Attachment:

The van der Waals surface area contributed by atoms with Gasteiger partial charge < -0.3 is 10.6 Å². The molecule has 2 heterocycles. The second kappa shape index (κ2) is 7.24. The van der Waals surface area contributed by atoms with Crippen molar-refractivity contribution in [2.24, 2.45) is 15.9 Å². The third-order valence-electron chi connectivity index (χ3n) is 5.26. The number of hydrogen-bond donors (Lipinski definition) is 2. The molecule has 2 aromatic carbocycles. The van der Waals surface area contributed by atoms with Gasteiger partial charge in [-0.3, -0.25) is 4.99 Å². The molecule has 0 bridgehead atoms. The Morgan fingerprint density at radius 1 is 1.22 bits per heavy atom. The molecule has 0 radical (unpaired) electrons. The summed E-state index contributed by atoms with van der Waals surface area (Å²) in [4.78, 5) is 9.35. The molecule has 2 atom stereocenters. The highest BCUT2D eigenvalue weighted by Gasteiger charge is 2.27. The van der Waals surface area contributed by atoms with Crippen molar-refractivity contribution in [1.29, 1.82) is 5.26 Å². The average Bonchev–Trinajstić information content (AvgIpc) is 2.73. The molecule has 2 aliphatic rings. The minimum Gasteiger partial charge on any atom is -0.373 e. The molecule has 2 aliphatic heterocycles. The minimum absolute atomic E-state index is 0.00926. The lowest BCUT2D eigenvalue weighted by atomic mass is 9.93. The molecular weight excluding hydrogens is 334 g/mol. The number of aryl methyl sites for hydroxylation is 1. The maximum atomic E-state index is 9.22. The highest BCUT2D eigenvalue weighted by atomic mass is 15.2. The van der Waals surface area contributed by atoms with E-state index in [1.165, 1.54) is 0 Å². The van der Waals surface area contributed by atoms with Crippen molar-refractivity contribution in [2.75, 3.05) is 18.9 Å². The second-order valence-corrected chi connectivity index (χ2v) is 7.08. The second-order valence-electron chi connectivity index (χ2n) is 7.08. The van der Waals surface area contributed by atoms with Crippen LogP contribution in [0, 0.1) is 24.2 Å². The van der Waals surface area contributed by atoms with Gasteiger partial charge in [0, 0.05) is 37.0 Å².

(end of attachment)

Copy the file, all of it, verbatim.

The van der Waals surface area contributed by atoms with Gasteiger partial charge < -0.3 is 10.6 Å². The molecule has 2 heterocycles. The second kappa shape index (κ2) is 7.24. The van der Waals surface area contributed by atoms with Crippen molar-refractivity contribution in [2.24, 2.45) is 15.9 Å². The third-order valence-electron chi connectivity index (χ3n) is 5.26. The number of hydrogen-bond donors (Lipinski definition) is 2. The molecule has 2 aromatic carbocycles. The van der Waals surface area contributed by atoms with Gasteiger partial charge in [-0.3, -0.25) is 4.99 Å². The molecule has 0 bridgehead atoms. The Morgan fingerprint density at radius 1 is 1.22 bits per heavy atom. The molecule has 0 radical (unpaired) electrons. The summed E-state index contributed by atoms with van der Waals surface area (Å²) in [4.78, 5) is 9.35. The molecule has 2 atom stereocenters. The highest BCUT2D eigenvalue weighted by Gasteiger charge is 2.27. The van der Waals surface area contributed by atoms with Crippen molar-refractivity contribution in [1.29, 1.82) is 5.26 Å². The average Bonchev–Trinajstić information content (AvgIpc) is 2.73. The molecule has 2 aliphatic rings. The minimum Gasteiger partial charge on any atom is -0.373 e. The molecule has 2 aliphatic heterocycles. The minimum absolute atomic E-state index is 0.00926. The lowest BCUT2D eigenvalue weighted by atomic mass is 9.93. The molecular weight excluding hydrogens is 334 g/mol. The number of aryl methyl sites for hydroxylation is 1. The maximum atomic E-state index is 9.22. The highest BCUT2D eigenvalue weighted by atomic mass is 15.2. The van der Waals surface area contributed by atoms with E-state index in [1.165, 1.54) is 0 Å². The van der Waals surface area contributed by atoms with Crippen molar-refractivity contribution in [2.75, 3.05) is 18.9 Å². The second-order valence-corrected chi connectivity index (χ2v) is 7.08. The second-order valence-electron chi connectivity index (χ2n) is 7.08. The van der Waals surface area contributed by atoms with Crippen LogP contribution in [0, 0.1) is 24.2 Å². The van der Waals surface area contributed by atoms with Gasteiger partial charge in [0, 0.05) is 37.0 Å².